How to Serve Absinthe

Absinthe has been held in high esteem by those who truly understand it’s origins and composition. Recently, with laws changing to allow its sale in the United States, its popularity has surged. Whether behind the bar or at home you should know how to serve it properly. In this segment, Jamie demonstrates an elegant way to serve Absinthe.


Wild Bill Turkey 10 Jun 2009
7:47 am

It’s about time a respected mixologist made a down-to-Earth, practical instruction video on this subject.
After all the horrible YouTube fiascos I’ve seen, and even a few that were not misinformed, but called for elaborate fountain setups that were just not practical for real-world service by busy bartenders or even casual home use, it’s really refreshing to see this done right. Serving absinthe should be easy and fun, just like you show it here.
Thanks Jamie!

Chris Milligan 10 Jun 2009
12:35 pm

Nice job as always Jamie.

Mike S. 10 Jun 2009
4:57 pm

Great video as always, and a great review of the proper method.  I rarely bother with the whole “drip” thing any more, however; it takes too long and doesn’t get the drink cold enough for my tastes.  My favorite way of drinking absinthe is in a modified (and simplified) frappe:  Pack a small rocks glass with crushed ice.  If you would normally sugar the particular absinthe you’re drinking, drizzle a little simple syrup (or, even better, Martinique Cane Syrup) over the ice; if not, don’t.  Pour in 1-2 ounces of absinthe, give a quick stir and enjoy!  One of the things I like most about this method is that you get to experience the absinthe through all stages of nearly-neat to wonderfully mellowed out as you sip and the ice slowly melts.  Not traditional, perhaps, but highly enjoyable (and at least it doesn’t involve fire).

Federico Cuco 29 Sep 2010
7:47 am

Jamie, thank you very much for the explanation. I have a question.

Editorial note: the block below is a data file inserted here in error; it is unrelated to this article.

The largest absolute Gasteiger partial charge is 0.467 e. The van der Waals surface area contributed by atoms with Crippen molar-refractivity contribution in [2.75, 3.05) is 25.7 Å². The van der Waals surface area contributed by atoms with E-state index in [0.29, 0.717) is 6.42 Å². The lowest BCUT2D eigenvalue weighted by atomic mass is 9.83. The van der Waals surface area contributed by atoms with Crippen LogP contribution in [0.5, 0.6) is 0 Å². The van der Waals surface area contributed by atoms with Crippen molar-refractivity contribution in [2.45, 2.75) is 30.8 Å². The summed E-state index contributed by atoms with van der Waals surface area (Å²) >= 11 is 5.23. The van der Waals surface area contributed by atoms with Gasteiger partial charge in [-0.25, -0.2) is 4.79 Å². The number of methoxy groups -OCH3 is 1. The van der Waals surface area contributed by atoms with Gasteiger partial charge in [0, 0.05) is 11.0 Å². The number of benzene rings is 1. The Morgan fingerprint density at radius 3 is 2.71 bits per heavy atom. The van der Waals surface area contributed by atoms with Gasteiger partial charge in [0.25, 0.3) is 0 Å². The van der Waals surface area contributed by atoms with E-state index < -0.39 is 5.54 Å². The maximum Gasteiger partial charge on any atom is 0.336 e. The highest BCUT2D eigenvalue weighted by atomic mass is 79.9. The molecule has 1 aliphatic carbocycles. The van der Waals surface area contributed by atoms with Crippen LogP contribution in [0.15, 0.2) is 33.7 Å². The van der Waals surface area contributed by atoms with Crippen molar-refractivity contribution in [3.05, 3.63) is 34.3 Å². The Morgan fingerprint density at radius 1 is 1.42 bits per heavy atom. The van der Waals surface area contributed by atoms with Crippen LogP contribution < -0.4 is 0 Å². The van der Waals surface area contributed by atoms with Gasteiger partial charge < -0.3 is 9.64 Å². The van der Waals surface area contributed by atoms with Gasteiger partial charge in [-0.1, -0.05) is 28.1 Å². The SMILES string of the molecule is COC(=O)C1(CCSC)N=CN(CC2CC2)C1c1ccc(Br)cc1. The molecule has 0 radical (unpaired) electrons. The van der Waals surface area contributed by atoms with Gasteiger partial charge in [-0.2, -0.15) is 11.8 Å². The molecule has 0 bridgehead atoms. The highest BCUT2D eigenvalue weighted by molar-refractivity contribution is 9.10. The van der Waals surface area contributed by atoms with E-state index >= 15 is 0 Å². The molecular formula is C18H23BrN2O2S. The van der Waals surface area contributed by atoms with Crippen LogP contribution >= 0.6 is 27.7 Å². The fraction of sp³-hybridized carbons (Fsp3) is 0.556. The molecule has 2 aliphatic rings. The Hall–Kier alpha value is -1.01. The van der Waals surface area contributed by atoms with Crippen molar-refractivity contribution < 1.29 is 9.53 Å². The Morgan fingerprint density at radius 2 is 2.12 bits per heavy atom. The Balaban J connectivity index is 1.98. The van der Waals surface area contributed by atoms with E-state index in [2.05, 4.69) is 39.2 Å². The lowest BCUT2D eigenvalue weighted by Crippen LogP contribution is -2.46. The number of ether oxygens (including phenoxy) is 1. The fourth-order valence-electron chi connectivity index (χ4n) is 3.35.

What are the absinthes that should serve with sugar?
Greetings from Argentina.
Federico Cuco

Robert Hess 29 Sep 2010
8:25 am

Frederico, the with/without sugar issue is typically more of one on personal taste than on the actual absinthe itself. Sort of how some folks like their coffee black, while others like to add sugar, or cream, or cream and sugar.

Absinthe as a product never has added sugar in it (or never should, if it is being made properly) however some may “taste” sweeter than others simply to how the botonicals they are using present their flavor profile.

When I started drinking absinthe, it was with a group of people who were very well versed in the product, many of them were drinking theirs without sugar, and commenting that they could appreciate the flavors better without. And being somebody who prefers my coffee black, I figured that was the way to go. Eventually I came to realize that (for me anyway), the added sugar actually plays a role in completing the flavor. Without it I felt that there was this slightly annoying gap in the way the flavor profile played out, and when I added the sugar, not enough to make the absinthe “sweet”, just enough to add a slightly sweet character to it, I felt that the flavor was more complete, and one in which I could even better distinquish the various nuances of the botonicals in.

Federico Cuco 30 Sep 2010
6:25 am

Robert, thanks for the explanation.
always a pleasure to be able to hear your advice master.
A greeting from Argentina

Jamie Boudreau 1 Oct 2010
12:02 pm

I agree with Robert. As with most things regarding sugar and salt, the addition, and amount is always a matter of preference.

MrDelirious 19 Dec 2010
11:47 am

Absinthe is pretty scarce out here, but are there any brands in particular you recommend?

Jamie Boudreau 19 Dec 2010
11:59 am

I’m not sure where you are that absinthe is scarce, but this ( is a good source of all things absinthe. Find out what’s available in your market (or just order online) and check this great resource.

Ginty 8 Apr 2011
1:57 pm

Jamie!  Good call on the Taboo.  I picked it up the last time I was in B.C.

Can’t say I know a lot about Absinthe, but I love this product.  Hope the LCBO will pick it up here in Ontario.

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